For the sixth straight year, Northwestern baseball’s season did not end with a Big Ten Tournament appearance. Instead, it ended with a 4-20 record in conference and a 10-40 overall record which is its worst since 1985.
But this team can’t solely be defined by its wins and losses. Despite how things look, improvements were made from within throughout the season, and Wildcat fans may be in store for brighter days in year two of Jim Foster’s coaching tenure.
The season started with an ill-fated mid-February series against Texas State in sunny San Marcos, Texas. The ‘Cats gave up a whopping 56 runs over the three-game sweep, kicking off a twelve-game losing streak to start the season.
The losing streak was a slog that Northwestern’s team stats never quite recovered from. During that span, the ‘Cats were outscored 150 to 56 by their opponents and were dead last in just about every major statistical category on both sides of the ball.
Forget the Big Ten Tournament, it was unclear whether this team would even win a game.
On March 19th, a month and three days after the start of the streak, the ‘Cats took a trip to Indianapolis to face Butler in a two-game series. After Butler scored in the second inning of the first game, Kevin Ferrer hit a solo homer to tie the game at one apiece. Ferrer came through again in the eighth, reaching on an error that scored a run to give Northwestern a lead that wouldn’t relinquish and win its first game, 5 to 1.
The Wildcats would go on to drop their next six games; a medley of non-conference matchups that led them into their home opener at Rocky and Berenice Miller Park on March 28 against Northern Illinois. They put up seven runs in the second inning to set the tone for this Tuesday afternoon slugfest, and ultimately sent the fans home happy with a 15-11 victory.
They carried some of that momentum into conference play. NU lost two out of three at Purdue, but then came home and took two out of three from Illinois. From that point, the ‘Cats feasted on non-conference competition, going 4-2 against UIC, Northern Illinois, Milwaukee and Notre Dame.
The rest of the season was one to forget. The ‘Cats suffered five consecutive series sweeps before tallying their fourth and final conference win on the second to last day of the season against Iowa. Their last place 4-20 conference record was 3.5 games behind the next worst team and put them 13 games behind Big Ten-leading Maryland.
So what exactly happened to these Wildcats that put them on a path to such a disastrous season? Ultimately, it was a season of transition where everything that could’ve gone wrong seemed to eventually go wrong.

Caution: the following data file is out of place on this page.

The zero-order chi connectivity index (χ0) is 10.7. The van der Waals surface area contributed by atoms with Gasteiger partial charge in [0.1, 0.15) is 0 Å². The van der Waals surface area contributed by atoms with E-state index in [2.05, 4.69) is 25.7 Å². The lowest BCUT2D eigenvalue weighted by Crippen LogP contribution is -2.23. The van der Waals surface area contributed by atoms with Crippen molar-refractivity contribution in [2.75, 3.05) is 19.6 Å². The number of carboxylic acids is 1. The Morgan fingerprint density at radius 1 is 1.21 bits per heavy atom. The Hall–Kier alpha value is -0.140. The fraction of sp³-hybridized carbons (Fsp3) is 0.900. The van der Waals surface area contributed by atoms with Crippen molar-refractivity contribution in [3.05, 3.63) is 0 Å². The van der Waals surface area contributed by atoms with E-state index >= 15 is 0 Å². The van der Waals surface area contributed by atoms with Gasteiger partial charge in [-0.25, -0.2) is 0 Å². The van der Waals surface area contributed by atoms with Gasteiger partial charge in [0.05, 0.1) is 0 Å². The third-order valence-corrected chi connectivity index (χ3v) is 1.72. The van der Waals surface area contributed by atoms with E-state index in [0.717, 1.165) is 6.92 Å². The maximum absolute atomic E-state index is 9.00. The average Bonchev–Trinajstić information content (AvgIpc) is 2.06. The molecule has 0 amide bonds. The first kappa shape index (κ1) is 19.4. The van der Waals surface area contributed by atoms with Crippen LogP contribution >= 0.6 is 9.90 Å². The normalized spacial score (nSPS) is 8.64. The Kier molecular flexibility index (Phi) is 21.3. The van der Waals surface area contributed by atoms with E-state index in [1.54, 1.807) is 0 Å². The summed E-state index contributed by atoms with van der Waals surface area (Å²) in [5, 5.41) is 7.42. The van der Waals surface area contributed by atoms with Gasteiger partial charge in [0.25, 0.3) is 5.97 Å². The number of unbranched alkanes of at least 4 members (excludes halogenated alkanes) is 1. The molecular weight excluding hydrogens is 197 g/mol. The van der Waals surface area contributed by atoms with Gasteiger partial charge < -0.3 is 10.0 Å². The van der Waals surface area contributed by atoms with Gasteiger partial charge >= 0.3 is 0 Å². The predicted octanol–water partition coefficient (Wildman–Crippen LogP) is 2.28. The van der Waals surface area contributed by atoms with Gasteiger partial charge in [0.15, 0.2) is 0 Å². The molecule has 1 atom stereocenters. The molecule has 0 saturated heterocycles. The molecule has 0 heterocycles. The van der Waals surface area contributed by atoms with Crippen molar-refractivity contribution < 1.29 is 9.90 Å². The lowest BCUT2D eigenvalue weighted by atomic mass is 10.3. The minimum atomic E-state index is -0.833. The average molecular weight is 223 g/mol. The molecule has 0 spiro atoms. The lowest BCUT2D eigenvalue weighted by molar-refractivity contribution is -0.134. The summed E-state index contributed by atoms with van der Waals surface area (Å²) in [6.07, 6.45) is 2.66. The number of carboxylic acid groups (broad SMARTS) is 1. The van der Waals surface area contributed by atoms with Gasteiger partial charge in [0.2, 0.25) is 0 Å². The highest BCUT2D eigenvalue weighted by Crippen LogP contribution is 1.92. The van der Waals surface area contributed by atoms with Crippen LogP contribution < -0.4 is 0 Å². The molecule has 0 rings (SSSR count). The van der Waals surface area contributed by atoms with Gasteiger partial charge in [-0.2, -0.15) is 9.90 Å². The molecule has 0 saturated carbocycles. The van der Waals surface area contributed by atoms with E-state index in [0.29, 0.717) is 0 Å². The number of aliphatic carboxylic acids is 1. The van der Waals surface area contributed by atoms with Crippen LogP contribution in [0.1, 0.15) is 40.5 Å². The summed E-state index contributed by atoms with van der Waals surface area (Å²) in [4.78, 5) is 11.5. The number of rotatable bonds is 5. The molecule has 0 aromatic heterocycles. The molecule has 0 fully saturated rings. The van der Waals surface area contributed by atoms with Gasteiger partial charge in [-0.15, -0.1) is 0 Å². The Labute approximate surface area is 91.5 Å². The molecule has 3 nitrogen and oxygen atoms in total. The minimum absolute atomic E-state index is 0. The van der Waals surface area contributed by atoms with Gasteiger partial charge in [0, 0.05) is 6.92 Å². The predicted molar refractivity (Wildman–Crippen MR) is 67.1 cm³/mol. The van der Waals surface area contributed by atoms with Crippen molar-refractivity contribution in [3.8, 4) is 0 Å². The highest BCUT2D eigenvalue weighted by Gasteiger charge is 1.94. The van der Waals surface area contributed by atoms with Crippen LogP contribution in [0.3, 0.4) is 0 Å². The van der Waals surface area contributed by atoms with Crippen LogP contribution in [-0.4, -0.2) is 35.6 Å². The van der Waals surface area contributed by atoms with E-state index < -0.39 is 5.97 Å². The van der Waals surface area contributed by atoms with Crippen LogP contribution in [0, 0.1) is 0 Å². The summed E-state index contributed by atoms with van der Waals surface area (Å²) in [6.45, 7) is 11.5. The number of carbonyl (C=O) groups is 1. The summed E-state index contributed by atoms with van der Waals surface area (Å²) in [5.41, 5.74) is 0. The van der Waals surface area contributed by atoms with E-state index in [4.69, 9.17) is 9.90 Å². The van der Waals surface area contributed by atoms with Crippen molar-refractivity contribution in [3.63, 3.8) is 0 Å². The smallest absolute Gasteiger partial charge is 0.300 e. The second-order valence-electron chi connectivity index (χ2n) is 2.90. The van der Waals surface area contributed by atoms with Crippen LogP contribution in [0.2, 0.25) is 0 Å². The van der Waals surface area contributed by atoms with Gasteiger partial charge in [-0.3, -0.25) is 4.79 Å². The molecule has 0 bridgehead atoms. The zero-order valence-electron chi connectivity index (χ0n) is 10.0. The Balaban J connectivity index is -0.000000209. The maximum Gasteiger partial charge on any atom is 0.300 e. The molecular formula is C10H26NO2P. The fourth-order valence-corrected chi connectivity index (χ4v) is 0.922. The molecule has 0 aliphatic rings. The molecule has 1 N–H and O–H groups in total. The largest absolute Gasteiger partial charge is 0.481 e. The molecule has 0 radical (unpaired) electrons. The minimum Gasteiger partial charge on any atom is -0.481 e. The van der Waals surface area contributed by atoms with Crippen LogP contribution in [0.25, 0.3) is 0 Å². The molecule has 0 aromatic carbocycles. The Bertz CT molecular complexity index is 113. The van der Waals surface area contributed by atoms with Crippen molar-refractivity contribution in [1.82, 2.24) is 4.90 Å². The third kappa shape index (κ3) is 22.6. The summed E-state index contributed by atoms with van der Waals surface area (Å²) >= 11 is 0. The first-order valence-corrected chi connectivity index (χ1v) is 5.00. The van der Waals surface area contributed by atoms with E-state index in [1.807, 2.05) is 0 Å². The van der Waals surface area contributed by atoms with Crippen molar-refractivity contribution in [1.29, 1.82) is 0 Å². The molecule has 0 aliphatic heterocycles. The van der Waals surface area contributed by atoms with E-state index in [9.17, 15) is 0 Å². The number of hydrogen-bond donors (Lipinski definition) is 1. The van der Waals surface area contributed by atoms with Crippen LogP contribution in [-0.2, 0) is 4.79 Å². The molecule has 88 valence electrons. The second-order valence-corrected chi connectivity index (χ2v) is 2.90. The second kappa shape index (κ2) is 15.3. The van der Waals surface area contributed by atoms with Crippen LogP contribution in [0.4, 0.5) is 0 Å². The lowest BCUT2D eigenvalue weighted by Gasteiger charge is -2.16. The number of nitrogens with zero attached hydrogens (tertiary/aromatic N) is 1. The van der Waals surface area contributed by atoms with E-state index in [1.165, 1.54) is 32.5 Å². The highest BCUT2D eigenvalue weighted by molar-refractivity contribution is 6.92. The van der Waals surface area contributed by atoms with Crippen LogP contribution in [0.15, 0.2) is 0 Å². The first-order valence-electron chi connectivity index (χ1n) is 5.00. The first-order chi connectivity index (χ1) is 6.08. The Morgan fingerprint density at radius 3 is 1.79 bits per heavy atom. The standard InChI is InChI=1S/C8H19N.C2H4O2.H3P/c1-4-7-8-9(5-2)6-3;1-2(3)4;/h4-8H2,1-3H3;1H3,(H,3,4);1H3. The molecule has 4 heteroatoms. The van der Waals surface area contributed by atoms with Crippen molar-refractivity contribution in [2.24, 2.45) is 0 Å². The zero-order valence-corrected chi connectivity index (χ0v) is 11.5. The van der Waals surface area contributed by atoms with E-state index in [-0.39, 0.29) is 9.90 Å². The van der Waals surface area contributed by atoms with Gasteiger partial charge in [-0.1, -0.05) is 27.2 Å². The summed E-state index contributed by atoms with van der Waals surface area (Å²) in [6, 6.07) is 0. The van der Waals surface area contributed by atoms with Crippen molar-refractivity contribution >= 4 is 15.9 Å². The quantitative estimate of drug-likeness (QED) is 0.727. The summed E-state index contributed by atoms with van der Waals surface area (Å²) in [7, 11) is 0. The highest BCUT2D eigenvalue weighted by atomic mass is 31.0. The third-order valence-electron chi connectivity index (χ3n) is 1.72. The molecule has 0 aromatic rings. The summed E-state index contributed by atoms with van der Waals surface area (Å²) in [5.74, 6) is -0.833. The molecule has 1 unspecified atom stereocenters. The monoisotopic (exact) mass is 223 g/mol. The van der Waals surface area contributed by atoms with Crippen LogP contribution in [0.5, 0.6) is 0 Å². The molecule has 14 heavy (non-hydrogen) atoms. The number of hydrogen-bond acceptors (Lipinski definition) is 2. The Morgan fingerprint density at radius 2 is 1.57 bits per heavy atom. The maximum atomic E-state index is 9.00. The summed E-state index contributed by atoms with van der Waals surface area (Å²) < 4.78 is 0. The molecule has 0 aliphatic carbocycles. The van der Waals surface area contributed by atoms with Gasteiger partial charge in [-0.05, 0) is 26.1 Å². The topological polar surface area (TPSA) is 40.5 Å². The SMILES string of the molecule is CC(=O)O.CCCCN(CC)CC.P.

It was supposed to be the dawn of a new era under Coach Foster, who led Army West Point to four conference titles during his head coaching tenure, but his program was torn apart by the sudden resignations of Jon Strauss, Chris Beacom, and Dusty Napoleon in early March.
Regardless of coaching turmoil, it was up to younger players to step into roles vacated by the transfers of Anthony Calarco, Jay Beshears, Patrick Herrera, Ethan O’Donnell and Sean Sullivan. Some rose to the occasion, while others experienced growing pains.
Offensively, Northwestern finished dead last in all three triple-slash categories with its .246 batting average, .342 on-base percentage, and .378 slugging percentage making them approximately 44 percent worse than a league-average hitter as a team by OPS+.
On the pitching side, things may have been even worse. Their 8.53 team ERA was the worst in the league by more than two full runs. Hitters hit an abysmal .314 against them, which was in turn the worst opponent batting average in the Big Ten by 31 points.
But that is not to say that this team’s future is bleak. With a full coaching staff and strong follow-up seasons by some of the team’s breakout youngsters, the ‘Cats could find themselves hovering near .500 in 2024.
Sophomore slugger Alex Calarco showed the team what he could do with a full season of starting opportunities, slashing a much improved .287/.363/.455 and hitting four homers. The switch-hitter also excelled in his time catching behind the plate.
On the mound, both junior David Utagawa and first-year Sam Garewal showed some promise. Utagawa struck out four times as many batters as he walked, which was the best ratio on the team. Garewal’s 21.6% strikeout rate was the best out of NU pitchers who threw at least 40 innings, and his ERA of 5.69 was just below the league average.
Players, coaches, and fans alike probably want to put this 2023 season in the rearview mirror. And with strong performances from its burgeoning core in 2024, the ‘Cats can make the 2023 season a forgettable one pretty quickly.